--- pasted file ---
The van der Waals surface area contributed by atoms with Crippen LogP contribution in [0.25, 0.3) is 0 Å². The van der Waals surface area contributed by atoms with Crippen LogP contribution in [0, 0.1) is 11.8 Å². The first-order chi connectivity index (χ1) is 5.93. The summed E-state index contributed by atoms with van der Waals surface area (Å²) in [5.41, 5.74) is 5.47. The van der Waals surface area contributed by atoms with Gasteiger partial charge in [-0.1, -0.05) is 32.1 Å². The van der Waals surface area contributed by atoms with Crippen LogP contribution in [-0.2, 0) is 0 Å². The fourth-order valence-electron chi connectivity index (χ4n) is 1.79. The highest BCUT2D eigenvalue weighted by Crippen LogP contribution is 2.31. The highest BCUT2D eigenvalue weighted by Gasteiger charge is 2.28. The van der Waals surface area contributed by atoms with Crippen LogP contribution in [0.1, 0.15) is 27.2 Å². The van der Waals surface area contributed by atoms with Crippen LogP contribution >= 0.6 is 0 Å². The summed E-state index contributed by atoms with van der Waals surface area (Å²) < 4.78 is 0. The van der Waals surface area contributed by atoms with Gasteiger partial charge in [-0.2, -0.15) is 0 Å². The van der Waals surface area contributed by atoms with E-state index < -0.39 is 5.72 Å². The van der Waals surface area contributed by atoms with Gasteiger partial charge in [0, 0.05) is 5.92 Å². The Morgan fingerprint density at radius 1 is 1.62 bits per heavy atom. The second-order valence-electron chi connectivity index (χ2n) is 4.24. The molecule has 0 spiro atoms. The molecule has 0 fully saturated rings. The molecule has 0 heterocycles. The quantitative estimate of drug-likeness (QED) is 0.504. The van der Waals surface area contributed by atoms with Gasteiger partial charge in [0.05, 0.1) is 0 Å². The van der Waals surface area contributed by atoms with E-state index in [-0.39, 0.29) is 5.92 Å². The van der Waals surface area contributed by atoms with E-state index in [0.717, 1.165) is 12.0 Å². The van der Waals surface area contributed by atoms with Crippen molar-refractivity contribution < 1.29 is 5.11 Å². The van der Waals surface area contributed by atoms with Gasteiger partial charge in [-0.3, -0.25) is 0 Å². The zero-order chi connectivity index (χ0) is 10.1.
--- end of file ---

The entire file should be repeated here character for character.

The van der Waals surface area contributed by atoms with Crippen LogP contribution in [0.25, 0.3) is 0 Å². The van der Waals surface area contributed by atoms with Crippen LogP contribution in [0, 0.1) is 11.8 Å². The first-order chi connectivity index (χ1) is 5.93. The summed E-state index contributed by atoms with van der Waals surface area (Å²) in [5.41, 5.74) is 5.47. The van der Waals surface area contributed by atoms with Gasteiger partial charge in [-0.1, -0.05) is 32.1 Å². The van der Waals surface area contributed by atoms with Crippen LogP contribution in [-0.2, 0) is 0 Å². The fourth-order valence-electron chi connectivity index (χ4n) is 1.79. The highest BCUT2D eigenvalue weighted by Crippen LogP contribution is 2.31. The highest BCUT2D eigenvalue weighted by Gasteiger charge is 2.28. The van der Waals surface area contributed by atoms with Crippen LogP contribution in [0.1, 0.15) is 27.2 Å². The van der Waals surface area contributed by atoms with Crippen LogP contribution >= 0.6 is 0 Å². The summed E-state index contributed by atoms with van der Waals surface area (Å²) < 4.78 is 0. The van der Waals surface area contributed by atoms with Gasteiger partial charge in [-0.2, -0.15) is 0 Å². The van der Waals surface area contributed by atoms with E-state index < -0.39 is 5.72 Å². The van der Waals surface area contributed by atoms with Gasteiger partial charge in [0, 0.05) is 5.92 Å². The Morgan fingerprint density at radius 1 is 1.62 bits per heavy atom. The second-order valence-electron chi connectivity index (χ2n) is 4.24. The molecule has 0 spiro atoms. The molecule has 0 fully saturated rings. The molecule has 0 heterocycles. The quantitative estimate of drug-likeness (QED) is 0.504. The van der Waals surface area contributed by atoms with Gasteiger partial charge in [0.05, 0.1) is 0 Å². The van der Waals surface area contributed by atoms with E-state index in [-0.39, 0.29) is 5.92 Å². The van der Waals surface area contributed by atoms with E-state index in [0.717, 1.165) is 12.0 Å². The van der Waals surface area contributed by atoms with Crippen molar-refractivity contribution < 1.29 is 5.11 Å². The van der Waals surface area contributed by atoms with Gasteiger partial charge in [-0.3, -0.25) is 0 Å². The zero-order chi connectivity index (χ0) is 10.1.